Issuance of asset-backed securities (ABS) has risen in response to demand for reassurance on credit ...
Issuance of asset-backed securities (ABS) has risen in response to demand for reassurance on credit safety and the difficulty for companies in raising equity.
The complex nature of the securities means considerable research is required before investors can confidently buy into some of the issuance, and accordingly fund managers say they are building up their credit analysis resources.
Credit Suisse director of UK fixed income Kevin Adams says while ABS are treated as part of the corporate bond investment class, their call on specific assets gives extra security to investors.
'These are direct assets that the ABS holders have backing the bond they are buying. With standard corporate bonds, there is just a company behind the bond rather than specific assets you can get your hands on,' he says.
'Issuance is growing as investors look for areas to get exposure to corporate bonds but with less risk of default than they might find among some of the other candidates in the market.'
Adams has exposure to high-quality property-backed issues, which are more transparent and readily understood than those based on assets such as credit card receivables.
Rub Gulden, head of credit at Lombard Odier, says his ABS exposure is also limited to AAA-rated securities due to the difficulty of analysing lower-rated issues.
'It is time consuming to go through the structures and legal aspects of the products,' he notes. 'The lower down the scale you go, the more checking is necessary in addition to that undertaken by the rating agencies.'
His firm is planning to increase its analytical capacity for asset-backed securities to keep up with growth in the market, as companies look for ways to realise asset value rather than open market sales, where assets are likely to bring less than the desired price.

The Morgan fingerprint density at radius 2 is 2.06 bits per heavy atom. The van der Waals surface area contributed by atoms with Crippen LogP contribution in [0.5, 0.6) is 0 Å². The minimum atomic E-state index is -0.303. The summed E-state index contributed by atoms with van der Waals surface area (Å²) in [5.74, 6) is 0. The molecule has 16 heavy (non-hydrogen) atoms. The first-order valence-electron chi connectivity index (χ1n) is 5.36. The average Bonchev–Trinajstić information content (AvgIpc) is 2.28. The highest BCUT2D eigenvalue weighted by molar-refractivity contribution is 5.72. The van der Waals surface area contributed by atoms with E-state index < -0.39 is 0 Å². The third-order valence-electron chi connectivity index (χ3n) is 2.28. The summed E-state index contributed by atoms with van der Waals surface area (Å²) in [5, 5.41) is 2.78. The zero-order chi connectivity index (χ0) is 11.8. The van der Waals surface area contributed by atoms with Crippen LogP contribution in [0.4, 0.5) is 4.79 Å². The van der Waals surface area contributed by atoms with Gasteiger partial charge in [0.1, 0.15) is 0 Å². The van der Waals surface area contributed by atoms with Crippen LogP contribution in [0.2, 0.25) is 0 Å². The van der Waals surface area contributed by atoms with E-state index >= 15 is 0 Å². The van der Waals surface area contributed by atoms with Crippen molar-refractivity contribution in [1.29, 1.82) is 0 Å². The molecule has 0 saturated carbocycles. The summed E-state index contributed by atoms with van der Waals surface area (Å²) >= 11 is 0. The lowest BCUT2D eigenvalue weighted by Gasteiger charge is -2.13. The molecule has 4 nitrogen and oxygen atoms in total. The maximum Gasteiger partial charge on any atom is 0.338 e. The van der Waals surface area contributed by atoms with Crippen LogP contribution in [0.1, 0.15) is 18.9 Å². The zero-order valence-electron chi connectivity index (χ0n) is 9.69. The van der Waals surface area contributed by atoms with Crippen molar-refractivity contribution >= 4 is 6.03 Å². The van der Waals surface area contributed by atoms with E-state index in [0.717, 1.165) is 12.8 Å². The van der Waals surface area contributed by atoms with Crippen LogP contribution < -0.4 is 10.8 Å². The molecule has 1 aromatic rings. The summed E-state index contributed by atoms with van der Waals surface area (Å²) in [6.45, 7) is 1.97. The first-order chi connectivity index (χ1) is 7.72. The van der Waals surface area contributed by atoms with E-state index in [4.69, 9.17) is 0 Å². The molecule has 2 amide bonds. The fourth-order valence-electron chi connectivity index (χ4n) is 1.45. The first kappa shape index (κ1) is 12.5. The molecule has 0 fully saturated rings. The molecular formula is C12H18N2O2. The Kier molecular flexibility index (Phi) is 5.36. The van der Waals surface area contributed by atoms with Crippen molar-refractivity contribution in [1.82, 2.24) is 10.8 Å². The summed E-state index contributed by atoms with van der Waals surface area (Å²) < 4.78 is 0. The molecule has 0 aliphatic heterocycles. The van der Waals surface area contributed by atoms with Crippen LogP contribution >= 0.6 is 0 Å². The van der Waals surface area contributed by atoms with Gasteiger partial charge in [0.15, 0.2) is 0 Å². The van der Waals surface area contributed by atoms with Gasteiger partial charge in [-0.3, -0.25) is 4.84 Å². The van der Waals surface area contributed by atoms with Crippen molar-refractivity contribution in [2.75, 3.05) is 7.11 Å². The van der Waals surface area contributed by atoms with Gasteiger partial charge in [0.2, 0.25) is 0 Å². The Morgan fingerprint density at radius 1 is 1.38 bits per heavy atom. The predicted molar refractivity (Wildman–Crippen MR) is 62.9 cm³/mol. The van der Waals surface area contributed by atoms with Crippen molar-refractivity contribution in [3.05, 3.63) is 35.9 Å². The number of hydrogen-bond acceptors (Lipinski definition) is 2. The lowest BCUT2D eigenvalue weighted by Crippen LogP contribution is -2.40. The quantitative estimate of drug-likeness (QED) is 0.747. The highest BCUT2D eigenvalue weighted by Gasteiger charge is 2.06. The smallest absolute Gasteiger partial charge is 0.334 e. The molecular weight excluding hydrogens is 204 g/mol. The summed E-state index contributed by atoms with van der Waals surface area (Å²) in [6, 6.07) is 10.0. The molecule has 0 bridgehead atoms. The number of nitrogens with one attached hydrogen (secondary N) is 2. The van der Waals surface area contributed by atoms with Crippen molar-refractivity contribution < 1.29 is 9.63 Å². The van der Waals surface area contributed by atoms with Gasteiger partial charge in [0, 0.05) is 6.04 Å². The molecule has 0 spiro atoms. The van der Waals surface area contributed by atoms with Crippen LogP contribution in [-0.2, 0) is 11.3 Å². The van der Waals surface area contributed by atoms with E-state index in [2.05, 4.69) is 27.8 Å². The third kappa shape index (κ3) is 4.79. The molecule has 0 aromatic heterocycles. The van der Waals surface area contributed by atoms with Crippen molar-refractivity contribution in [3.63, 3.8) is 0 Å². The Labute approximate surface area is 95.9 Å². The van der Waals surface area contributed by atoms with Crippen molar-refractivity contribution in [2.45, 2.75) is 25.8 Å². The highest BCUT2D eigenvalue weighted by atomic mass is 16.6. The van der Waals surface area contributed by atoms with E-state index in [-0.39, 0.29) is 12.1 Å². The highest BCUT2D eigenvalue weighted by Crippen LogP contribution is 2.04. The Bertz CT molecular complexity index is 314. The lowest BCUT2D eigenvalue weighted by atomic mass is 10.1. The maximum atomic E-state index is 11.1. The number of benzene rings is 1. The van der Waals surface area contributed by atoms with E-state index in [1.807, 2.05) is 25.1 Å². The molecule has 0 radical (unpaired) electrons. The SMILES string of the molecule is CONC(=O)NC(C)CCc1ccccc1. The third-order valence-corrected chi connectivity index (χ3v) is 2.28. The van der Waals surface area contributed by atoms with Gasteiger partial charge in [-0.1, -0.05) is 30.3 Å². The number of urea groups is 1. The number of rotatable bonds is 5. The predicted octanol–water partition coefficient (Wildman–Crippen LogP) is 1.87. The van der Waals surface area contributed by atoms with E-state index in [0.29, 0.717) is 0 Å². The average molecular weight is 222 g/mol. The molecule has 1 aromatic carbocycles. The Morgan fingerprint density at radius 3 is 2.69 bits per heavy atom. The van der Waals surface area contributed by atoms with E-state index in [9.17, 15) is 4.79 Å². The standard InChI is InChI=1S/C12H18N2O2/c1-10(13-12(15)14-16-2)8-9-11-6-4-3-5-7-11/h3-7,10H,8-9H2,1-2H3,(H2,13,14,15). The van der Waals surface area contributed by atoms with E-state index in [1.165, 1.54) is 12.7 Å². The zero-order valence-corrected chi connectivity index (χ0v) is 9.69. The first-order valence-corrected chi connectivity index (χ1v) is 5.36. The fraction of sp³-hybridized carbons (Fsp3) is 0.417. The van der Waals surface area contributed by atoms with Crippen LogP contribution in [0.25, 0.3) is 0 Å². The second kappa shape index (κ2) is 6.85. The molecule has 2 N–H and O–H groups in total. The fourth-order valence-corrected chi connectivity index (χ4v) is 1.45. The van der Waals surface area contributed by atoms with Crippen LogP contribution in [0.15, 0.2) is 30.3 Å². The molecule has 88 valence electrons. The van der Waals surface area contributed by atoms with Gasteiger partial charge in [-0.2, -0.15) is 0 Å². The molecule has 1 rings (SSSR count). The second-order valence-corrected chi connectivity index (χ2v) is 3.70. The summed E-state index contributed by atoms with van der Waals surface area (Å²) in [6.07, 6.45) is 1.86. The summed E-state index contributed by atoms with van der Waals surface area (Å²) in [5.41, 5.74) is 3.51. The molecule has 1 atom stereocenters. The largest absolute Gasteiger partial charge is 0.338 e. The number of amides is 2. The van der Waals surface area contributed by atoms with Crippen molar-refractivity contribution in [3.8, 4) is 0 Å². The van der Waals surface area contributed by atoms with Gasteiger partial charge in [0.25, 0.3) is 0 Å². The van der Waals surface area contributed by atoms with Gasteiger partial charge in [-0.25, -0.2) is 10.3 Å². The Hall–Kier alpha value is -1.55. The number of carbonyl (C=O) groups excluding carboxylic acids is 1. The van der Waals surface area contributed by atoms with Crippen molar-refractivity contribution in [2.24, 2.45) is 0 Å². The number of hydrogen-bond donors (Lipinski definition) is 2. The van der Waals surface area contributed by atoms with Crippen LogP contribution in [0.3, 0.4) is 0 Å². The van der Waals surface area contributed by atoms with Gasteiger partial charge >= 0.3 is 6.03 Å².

'We use asset-backed securities in liquidity funds,' he says. 'So apart from the high rating, we also require a certain amount of liquidity and, therefore, will go for the bigger type of issues like property deals and credit card issues.'
Threadneedle bond fund manager Trudie Rothery says some managers' aversion to lower-rated ABS is driving the issuance of AAA-rated credit-wrapped issuance and reducing the availability of higher-yielding stock.
'We are capable of doing the credit work, and prefer to be further down the credit curve and get the yield for investing rather than invest in a wrapped AAA,' she says.
AAA-rated monoline insurers guarantee tranched debt issued by lower-rated entities, which pay the insurer a fee in return for the increase in the rating. The fee is less than the interest the company would pay on its lower-rated tranched debt on a standalone basis, and hence costs the borrower less.
Investors may also need to assess their exposure to the insurers providing credit guarantees on their ABS holdings, Rothery adds.
'We need to think about how much exposure we want to these insurers and whether we actually want to buy AAA-wrapped tranches, because it takes away from our yield,' she says. But there are still benefits for investors, with ABS-structured deals generally more ratings stable than other corporate bonds.
Investor gets a degree of asset protection.
Issuance increasing so liquidity will improve.
Generally have ratings stability.
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